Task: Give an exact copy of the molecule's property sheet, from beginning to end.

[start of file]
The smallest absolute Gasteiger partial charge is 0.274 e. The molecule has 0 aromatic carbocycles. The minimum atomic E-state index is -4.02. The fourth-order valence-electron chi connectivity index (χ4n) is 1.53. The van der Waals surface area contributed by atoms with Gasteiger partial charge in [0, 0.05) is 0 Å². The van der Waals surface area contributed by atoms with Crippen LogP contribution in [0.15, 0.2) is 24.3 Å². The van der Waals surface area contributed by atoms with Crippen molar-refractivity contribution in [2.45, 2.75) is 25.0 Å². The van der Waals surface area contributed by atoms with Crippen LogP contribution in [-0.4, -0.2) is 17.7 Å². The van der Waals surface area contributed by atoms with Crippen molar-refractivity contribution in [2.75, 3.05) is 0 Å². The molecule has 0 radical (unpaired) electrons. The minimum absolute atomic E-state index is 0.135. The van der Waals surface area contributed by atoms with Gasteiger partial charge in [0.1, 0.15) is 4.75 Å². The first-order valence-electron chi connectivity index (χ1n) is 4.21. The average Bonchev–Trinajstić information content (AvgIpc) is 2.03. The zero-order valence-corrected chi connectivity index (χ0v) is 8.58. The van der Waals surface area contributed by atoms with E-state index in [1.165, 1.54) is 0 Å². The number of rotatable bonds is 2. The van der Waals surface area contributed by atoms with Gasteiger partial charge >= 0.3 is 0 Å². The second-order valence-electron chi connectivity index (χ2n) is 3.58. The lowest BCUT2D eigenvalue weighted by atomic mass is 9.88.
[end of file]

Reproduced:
The smallest absolute Gasteiger partial charge is 0.274 e. The molecule has 0 aromatic carbocycles. The minimum atomic E-state index is -4.02. The fourth-order valence-electron chi connectivity index (χ4n) is 1.53. The van der Waals surface area contributed by atoms with Gasteiger partial charge in [0, 0.05) is 0 Å². The van der Waals surface area contributed by atoms with Crippen LogP contribution in [0.15, 0.2) is 24.3 Å². The van der Waals surface area contributed by atoms with Crippen molar-refractivity contribution in [2.45, 2.75) is 25.0 Å². The van der Waals surface area contributed by atoms with Crippen LogP contribution in [-0.4, -0.2) is 17.7 Å². The van der Waals surface area contributed by atoms with Crippen molar-refractivity contribution in [2.75, 3.05) is 0 Å². The molecule has 0 radical (unpaired) electrons. The minimum absolute atomic E-state index is 0.135. The van der Waals surface area contributed by atoms with Gasteiger partial charge in [0.1, 0.15) is 4.75 Å². The first-order valence-electron chi connectivity index (χ1n) is 4.21. The average Bonchev–Trinajstić information content (AvgIpc) is 2.03. The zero-order valence-corrected chi connectivity index (χ0v) is 8.58. The van der Waals surface area contributed by atoms with E-state index in [1.165, 1.54) is 0 Å². The number of rotatable bonds is 2. The van der Waals surface area contributed by atoms with Gasteiger partial charge >= 0.3 is 0 Å². The second-order valence-electron chi connectivity index (χ2n) is 3.58. The lowest BCUT2D eigenvalue weighted by atomic mass is 9.88.